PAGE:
It was time to focus on homestead, land and house.
We did see couple of wetters seasons in high mountain desert. No any close to 1000 years flood (that was interesting,.. now we have generator). But we did see several very high rains and we got certain emergency measures down.
I'll cover certain things as sump pump and water alarms and backup pump later in a separate post about finding water levels in a separate post.
So let us begin. Winter, what can one do to improve the property and the soils. It has to be low tech on the acres scale, and it has to be inexpensive because out land does not grow money trees. In fast it did not grow well any trees as we found out. And that's where it all started. And... grasshoppers came ans warmed the garden. So we did take measures to take care of that and... yeah, now we sort of have pet/egg/fun and food source.
The dry land that gets flooded during spring 1-2 inches so the below the house pasture becomes mud (and gets compacted), even the bit of a dirt road that is leading to x-barn gets all muddy so nothing can get out there to put wood or anything needed to fix up the house was an issue, also water trying to get into the garage was an issue, had to work from home several times watching the rain and the just deal with it. No one wants water in the house, right? So we did take care of that managing the land and leading the water from the house and capturing it at the same time lower at the property.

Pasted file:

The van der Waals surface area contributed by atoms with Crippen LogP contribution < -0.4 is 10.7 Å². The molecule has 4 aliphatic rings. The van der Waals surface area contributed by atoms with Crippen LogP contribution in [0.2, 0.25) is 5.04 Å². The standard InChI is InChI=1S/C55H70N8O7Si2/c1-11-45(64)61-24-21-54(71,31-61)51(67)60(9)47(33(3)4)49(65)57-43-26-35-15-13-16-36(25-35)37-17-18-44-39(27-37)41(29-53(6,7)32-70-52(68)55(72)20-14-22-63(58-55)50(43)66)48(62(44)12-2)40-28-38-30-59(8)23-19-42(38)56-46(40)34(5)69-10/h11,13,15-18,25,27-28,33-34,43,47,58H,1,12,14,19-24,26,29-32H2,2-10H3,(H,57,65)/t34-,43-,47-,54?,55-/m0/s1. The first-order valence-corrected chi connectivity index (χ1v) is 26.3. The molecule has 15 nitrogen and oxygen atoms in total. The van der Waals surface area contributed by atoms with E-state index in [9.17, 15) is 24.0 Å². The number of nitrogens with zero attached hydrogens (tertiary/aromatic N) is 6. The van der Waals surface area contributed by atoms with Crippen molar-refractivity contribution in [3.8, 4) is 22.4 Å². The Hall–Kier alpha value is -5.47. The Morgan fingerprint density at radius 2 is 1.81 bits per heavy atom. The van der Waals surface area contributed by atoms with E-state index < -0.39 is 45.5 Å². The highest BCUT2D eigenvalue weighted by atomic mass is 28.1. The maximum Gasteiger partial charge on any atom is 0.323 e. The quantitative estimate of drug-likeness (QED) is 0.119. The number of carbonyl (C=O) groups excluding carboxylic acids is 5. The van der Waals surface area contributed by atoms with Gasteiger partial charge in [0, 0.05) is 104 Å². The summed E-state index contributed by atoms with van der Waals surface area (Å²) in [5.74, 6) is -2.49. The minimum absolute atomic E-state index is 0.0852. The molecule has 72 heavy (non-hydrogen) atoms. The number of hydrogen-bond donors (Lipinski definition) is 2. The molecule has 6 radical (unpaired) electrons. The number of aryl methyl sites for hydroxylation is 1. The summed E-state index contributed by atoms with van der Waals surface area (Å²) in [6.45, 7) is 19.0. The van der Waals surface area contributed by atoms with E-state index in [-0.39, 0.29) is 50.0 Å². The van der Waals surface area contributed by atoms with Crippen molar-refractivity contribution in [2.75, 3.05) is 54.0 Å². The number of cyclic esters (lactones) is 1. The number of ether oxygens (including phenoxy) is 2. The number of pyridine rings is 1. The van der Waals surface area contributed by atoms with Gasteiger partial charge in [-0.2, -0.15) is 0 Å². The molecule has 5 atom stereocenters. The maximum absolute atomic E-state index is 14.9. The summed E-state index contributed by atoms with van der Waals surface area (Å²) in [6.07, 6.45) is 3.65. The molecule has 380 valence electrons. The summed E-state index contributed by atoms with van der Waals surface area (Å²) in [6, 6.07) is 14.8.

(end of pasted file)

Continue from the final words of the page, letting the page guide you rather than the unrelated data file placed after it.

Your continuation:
Water is a blessing in high mountain desert, Any of it. So we do not complain about the rain, Slow snow and slow soaker rain are a dream. We do get snow it melts we get snow then it melts again, not bad, right. But them spring comes and we get rains. And we can get too much of it.
We also can have snow melting under ice and snow closer to the earth, so it can build a body of water close to the house where wee do not want it and it can freeze sump pump pipes.
There fore we need to manage water in all the seasons. We did learn a lot about water observing and dealing with it.
With water we need to divert it (from the house), slow it down, spread it out on the property , sink it down into the earth and because we are desert retain it longer
Divert it. Spread it, Spread it. Sink it. Retain it.
In our desert the easiest way was to dig a lake/pond and store water there. We can not do that. There are laws to that (sigh). We need to find other measures not to get flooded and keep the water we get and use the most of it.
So around the house we have grading and we have a large driveway (concrete) that flows the water and just dumps that on pasture (and dirt road) and that's where a lot of our problems came. It would form the swampy-lake in there in the middle of that road, literally. We do not have much of pictures, at least one has really dig for it maybe when I find that I'll edit this post and put the picture to show.
Another thing we found all our irrigation manifolds get flooded and stay flooded. No good long term (I wondered what the prev landscape professional was thinking .. many a times in fact).
It also would form a lake right in front of the berm and make path to the x-barn/workshop all mud. And when one does fixer-uping stuff mud in the house is not that great of a thing.
So water would be retained in all the wrong places.